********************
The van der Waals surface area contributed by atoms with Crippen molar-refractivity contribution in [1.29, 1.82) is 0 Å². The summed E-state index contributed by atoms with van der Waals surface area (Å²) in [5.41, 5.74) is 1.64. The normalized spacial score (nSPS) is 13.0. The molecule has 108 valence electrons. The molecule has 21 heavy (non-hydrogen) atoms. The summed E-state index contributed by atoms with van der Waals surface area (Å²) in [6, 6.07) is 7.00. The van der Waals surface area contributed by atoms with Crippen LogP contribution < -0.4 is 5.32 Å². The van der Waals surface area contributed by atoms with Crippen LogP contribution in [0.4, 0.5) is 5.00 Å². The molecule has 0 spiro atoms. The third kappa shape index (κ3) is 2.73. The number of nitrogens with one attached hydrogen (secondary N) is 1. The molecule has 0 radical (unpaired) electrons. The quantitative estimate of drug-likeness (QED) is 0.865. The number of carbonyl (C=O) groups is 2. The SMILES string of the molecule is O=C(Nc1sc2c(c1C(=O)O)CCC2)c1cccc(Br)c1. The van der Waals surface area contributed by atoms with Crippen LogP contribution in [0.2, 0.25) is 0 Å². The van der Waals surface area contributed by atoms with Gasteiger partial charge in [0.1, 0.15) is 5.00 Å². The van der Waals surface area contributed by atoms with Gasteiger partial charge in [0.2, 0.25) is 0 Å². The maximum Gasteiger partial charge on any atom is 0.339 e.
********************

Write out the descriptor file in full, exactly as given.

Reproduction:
The van der Waals surface area contributed by atoms with Crippen molar-refractivity contribution in [1.29, 1.82) is 0 Å². The summed E-state index contributed by atoms with van der Waals surface area (Å²) in [5.41, 5.74) is 1.64. The normalized spacial score (nSPS) is 13.0. The molecule has 108 valence electrons. The molecule has 21 heavy (non-hydrogen) atoms. The summed E-state index contributed by atoms with van der Waals surface area (Å²) in [6, 6.07) is 7.00. The van der Waals surface area contributed by atoms with Crippen LogP contribution < -0.4 is 5.32 Å². The van der Waals surface area contributed by atoms with Crippen LogP contribution in [0.4, 0.5) is 5.00 Å². The molecule has 0 spiro atoms. The third kappa shape index (κ3) is 2.73. The number of nitrogens with one attached hydrogen (secondary N) is 1. The molecule has 0 radical (unpaired) electrons. The quantitative estimate of drug-likeness (QED) is 0.865. The number of carbonyl (C=O) groups is 2. The SMILES string of the molecule is O=C(Nc1sc2c(c1C(=O)O)CCC2)c1cccc(Br)c1. The van der Waals surface area contributed by atoms with Crippen LogP contribution in [0.2, 0.25) is 0 Å². The van der Waals surface area contributed by atoms with Gasteiger partial charge in [0.1, 0.15) is 5.00 Å². The van der Waals surface area contributed by atoms with Gasteiger partial charge in [0.2, 0.25) is 0 Å². The maximum Gasteiger partial charge on any atom is 0.339 e.